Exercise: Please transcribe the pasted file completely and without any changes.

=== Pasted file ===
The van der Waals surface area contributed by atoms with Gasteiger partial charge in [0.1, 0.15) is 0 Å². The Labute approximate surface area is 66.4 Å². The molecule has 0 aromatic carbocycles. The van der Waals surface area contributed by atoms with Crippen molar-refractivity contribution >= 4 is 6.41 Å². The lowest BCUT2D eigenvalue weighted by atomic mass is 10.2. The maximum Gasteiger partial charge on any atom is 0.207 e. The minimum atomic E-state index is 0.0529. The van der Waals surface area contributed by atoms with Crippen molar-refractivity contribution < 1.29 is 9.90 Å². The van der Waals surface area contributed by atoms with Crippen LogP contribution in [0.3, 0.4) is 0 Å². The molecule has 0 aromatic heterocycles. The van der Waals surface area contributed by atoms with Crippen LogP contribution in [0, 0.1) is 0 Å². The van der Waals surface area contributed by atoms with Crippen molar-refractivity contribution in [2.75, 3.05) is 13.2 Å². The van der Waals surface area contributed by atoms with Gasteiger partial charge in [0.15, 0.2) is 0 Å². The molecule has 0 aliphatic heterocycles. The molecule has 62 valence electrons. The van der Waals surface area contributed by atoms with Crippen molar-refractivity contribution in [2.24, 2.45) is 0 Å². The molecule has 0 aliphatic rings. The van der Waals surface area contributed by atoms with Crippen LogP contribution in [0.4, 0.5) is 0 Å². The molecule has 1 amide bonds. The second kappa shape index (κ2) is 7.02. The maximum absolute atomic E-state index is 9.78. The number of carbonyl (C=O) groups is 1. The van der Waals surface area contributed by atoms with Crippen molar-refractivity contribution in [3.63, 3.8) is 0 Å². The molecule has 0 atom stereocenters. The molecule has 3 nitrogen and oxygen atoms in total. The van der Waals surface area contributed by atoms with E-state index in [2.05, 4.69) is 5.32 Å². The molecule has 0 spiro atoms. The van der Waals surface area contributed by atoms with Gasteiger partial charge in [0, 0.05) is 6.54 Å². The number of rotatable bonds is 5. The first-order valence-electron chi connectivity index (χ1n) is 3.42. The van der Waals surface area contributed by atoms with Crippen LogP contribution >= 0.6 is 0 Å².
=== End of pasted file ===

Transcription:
The van der Waals surface area contributed by atoms with Gasteiger partial charge in [0.1, 0.15) is 0 Å². The Labute approximate surface area is 66.4 Å². The molecule has 0 aromatic carbocycles. The van der Waals surface area contributed by atoms with Crippen molar-refractivity contribution >= 4 is 6.41 Å². The lowest BCUT2D eigenvalue weighted by atomic mass is 10.2. The maximum Gasteiger partial charge on any atom is 0.207 e. The minimum atomic E-state index is 0.0529. The van der Waals surface area contributed by atoms with Crippen molar-refractivity contribution < 1.29 is 9.90 Å². The van der Waals surface area contributed by atoms with Crippen LogP contribution in [0.3, 0.4) is 0 Å². The molecule has 0 aromatic heterocycles. The van der Waals surface area contributed by atoms with Crippen LogP contribution in [0, 0.1) is 0 Å². The van der Waals surface area contributed by atoms with Crippen molar-refractivity contribution in [2.75, 3.05) is 13.2 Å². The van der Waals surface area contributed by atoms with Gasteiger partial charge in [0.15, 0.2) is 0 Å². The molecule has 0 aliphatic heterocycles. The molecule has 62 valence electrons. The van der Waals surface area contributed by atoms with Crippen molar-refractivity contribution in [2.24, 2.45) is 0 Å². The molecule has 0 aliphatic rings. The van der Waals surface area contributed by atoms with Crippen LogP contribution in [0.4, 0.5) is 0 Å². The molecule has 1 amide bonds. The second kappa shape index (κ2) is 7.02. The maximum absolute atomic E-state index is 9.78. The number of carbonyl (C=O) groups is 1. The van der Waals surface area contributed by atoms with Crippen molar-refractivity contribution in [3.63, 3.8) is 0 Å². The molecule has 0 atom stereocenters. The molecule has 3 nitrogen and oxygen atoms in total. The van der Waals surface area contributed by atoms with E-state index in [2.05, 4.69) is 5.32 Å². The molecule has 0 spiro atoms. The van der Waals surface area contributed by atoms with Gasteiger partial charge in [0, 0.05) is 6.54 Å². The number of rotatable bonds is 5. The first-order valence-electron chi connectivity index (χ1n) is 3.42. The van der Waals surface area contributed by atoms with Crippen LogP contribution >= 0.6 is 0 Å².